- California-based Catholic Health Initiatives and Colorado-based Dignity Health recently announced a one-month delay of their hospital merger deal.
The two health systems are moving the expected closing date of their new combined organization, CommonSpirit Health, in order to finalize administrative matters.
Dignity Health announced the delay in the media statement released on the Catholic Health Association’s website.
A representative from Dignity Health said the following:
“Catholic Health Initiatives and Dignity Health have decided to move the closing of the newly created CommonSpirit Health to Jan. 31, 2019. We continue to finalize the last steps to bring our operations together and to combine our ministries, including the completion of licenses, certifications and other administrative items. We are looking forward to completing our alignment, and we also want to make sure this is seamless for those we serve.”
Dignity Health and Catholic Health Initiatives announced their intentions to merge a little more than a year ago. The health systems signed a definitive hospital merger agreement back in December 2017.
The health systems planned to create CommonSpirit Health, a 139-hospital system with over 700 care sites and nearly $30 billion in revenue, by the end of 2018. The combined organization would span 28 states including 30 hospitals in California.
CommonSpirit Health would be the largest non-profit health system in the country by revenue. Ascension in Missouri would still remain the largest non-profit health system with 151 hospitals.
The hospital giant stemming from Dignity Health and Catholic Health Initiatives has already cleared several regulatory hurdles, including approval by the Vatican to create a Catholic non-profit health system. CommonSpirit Health also received the green light from California leaders. The state’s Department of Justice approved the hospital merger deal on Nov. 21, 2018.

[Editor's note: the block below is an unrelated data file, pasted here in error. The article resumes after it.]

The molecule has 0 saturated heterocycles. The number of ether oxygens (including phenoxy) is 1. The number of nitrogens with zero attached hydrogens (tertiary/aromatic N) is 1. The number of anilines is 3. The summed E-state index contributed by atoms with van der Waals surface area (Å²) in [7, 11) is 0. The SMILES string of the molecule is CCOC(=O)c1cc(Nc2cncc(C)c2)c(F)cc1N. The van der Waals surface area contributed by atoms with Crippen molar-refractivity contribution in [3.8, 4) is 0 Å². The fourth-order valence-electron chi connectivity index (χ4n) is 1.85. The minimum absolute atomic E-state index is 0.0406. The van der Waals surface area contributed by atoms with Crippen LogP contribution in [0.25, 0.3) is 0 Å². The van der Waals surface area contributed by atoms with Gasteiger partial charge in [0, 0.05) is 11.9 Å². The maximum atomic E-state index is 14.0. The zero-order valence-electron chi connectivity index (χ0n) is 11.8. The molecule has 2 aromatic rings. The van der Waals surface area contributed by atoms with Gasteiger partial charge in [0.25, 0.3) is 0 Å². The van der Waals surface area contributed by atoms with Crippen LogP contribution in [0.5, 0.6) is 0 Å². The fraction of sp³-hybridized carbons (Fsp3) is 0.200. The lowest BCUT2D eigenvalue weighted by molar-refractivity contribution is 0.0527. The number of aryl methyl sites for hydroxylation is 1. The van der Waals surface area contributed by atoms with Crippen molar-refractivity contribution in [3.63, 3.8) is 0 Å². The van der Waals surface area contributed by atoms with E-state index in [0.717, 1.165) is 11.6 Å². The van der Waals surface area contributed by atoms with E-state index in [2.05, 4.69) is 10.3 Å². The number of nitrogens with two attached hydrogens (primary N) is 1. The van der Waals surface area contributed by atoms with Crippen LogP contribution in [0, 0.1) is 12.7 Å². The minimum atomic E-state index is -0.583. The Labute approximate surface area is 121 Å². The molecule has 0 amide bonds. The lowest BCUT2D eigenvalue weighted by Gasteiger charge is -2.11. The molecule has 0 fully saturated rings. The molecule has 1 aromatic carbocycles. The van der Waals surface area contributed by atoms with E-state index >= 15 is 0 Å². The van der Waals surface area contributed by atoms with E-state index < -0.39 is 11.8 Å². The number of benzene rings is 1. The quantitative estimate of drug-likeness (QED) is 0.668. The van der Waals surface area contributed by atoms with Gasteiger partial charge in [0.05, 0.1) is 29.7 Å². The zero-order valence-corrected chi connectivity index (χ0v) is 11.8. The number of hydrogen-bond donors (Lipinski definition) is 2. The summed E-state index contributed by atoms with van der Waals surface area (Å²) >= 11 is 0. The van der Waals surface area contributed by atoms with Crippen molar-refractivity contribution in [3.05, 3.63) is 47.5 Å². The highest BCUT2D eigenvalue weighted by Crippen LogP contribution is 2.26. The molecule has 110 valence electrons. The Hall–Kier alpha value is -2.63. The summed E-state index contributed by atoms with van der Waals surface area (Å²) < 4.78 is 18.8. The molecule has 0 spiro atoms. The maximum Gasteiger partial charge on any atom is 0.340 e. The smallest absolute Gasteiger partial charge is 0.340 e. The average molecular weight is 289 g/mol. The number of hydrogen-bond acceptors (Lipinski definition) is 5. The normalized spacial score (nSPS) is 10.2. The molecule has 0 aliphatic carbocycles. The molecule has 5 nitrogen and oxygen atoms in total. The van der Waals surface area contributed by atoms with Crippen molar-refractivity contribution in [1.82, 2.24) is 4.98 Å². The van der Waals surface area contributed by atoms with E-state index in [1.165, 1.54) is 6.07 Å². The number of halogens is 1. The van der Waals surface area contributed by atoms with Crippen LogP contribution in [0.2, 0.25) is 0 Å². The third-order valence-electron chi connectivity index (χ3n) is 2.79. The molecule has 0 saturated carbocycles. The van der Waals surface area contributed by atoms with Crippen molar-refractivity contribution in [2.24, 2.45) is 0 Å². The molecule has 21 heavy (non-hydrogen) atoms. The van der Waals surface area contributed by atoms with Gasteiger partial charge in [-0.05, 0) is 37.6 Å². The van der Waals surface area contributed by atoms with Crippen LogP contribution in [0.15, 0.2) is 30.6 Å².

But the state approval came with several caveats. The Department of Justice stipulated that the combined organization would need to maintain emergency services and women’s healthcare services in the state for the next ten years, as well as establish a healthcare program for homeless individuals.
Additionally, the state will require the new health system to offer a 100 percent discount to patients of Dignity Health’s California hospitals who earn up to 250 percent of the federal poverty limit.
In response to the conditional approval, Dignity Health’s President and CEO Lloyd Dean stated, “The completion of the Office of the Attorney General’s review and consent is an important step forward in finalizing the ministry alignment between Dignity Health and Catholic Health Initiatives.”
“By joining together, we will strengthen our ability to provide critical health services and support communities throughout California and the other states our new health system will serve,” he continued.
Dean will be the future CEO of CommonSpirit Health alongside Catholic Health Initiatives’ current CEO Kevin E. Lofton.
“Together, the CEOs will jointly oversee strategy and integration planning. Dean will have authority for all of operations and all of the clinical, financial, and human resources of the new ministry. Lofton will have authority for advocacy; compliance; digital; information technology; international business; legal services; philanthropy; mission; sponsorship and governance; and system partnerships,” the health systems said in an announcement regarding executive leadership at the new health system.
The type of horizontal integration characterizing the Catholic Health Initiatives-Dignity Health merger has received criticism as of late.
House Representatives on the Energy and Commerce Committee recently called on the Medicare Payment Advisory Commission (MedPAC) to analyze whether hospital mergers like the one creating CommonSpirit Health raise healthcare prices for patients.
In a June 2017 report to Congress, MedPAC itself also reported that, “horizontal hospital consolidation can contribute to higher commercial prices and therefore contribute to the growing gap between the prices paid by Medicare and those paid by commercial insurers.”
Hospital merger deals are occurring at a rapid rate. Healthcare organizations announced 115 merger and acquisition transactions in 2017, the highest number in recent history.
And 2018 is likely to meet or even exceed the number of hospital merger and acquisition deals made in 2017, healthcare experts predict. Consulting firm Kaufman Hall reported that organizations already announced 50 transactions in the first half of 2018.